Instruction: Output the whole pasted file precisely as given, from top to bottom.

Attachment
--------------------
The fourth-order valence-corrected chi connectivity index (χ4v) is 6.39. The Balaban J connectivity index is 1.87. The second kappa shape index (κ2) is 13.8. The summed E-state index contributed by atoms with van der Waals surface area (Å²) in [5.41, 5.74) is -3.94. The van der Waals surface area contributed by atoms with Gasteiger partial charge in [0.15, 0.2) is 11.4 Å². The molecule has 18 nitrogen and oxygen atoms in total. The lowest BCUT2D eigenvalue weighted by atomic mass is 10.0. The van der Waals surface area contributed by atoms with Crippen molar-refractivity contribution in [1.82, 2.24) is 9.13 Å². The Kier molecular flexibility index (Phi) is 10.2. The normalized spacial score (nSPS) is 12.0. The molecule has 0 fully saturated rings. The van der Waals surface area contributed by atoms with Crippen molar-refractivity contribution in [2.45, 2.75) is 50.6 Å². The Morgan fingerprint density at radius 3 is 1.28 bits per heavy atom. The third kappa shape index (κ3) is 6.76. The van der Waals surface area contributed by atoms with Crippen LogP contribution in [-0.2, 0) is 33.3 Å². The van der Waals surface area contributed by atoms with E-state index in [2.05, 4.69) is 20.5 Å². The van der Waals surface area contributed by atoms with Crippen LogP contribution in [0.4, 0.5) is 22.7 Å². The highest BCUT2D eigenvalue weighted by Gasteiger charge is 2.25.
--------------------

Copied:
The fourth-order valence-corrected chi connectivity index (χ4v) is 6.39. The Balaban J connectivity index is 1.87. The second kappa shape index (κ2) is 13.8. The summed E-state index contributed by atoms with van der Waals surface area (Å²) in [5.41, 5.74) is -3.94. The van der Waals surface area contributed by atoms with Gasteiger partial charge in [0.15, 0.2) is 11.4 Å². The molecule has 18 nitrogen and oxygen atoms in total. The lowest BCUT2D eigenvalue weighted by atomic mass is 10.0. The van der Waals surface area contributed by atoms with Crippen molar-refractivity contribution in [1.82, 2.24) is 9.13 Å². The Kier molecular flexibility index (Phi) is 10.2. The normalized spacial score (nSPS) is 12.0. The molecule has 0 fully saturated rings. The van der Waals surface area contributed by atoms with Crippen molar-refractivity contribution in [2.45, 2.75) is 50.6 Å². The Morgan fingerprint density at radius 3 is 1.28 bits per heavy atom. The third kappa shape index (κ3) is 6.76. The van der Waals surface area contributed by atoms with Crippen LogP contribution in [-0.2, 0) is 33.3 Å². The van der Waals surface area contributed by atoms with E-state index in [2.05, 4.69) is 20.5 Å². The van der Waals surface area contributed by atoms with Crippen LogP contribution in [0.4, 0.5) is 22.7 Å². The highest BCUT2D eigenvalue weighted by Gasteiger charge is 2.25.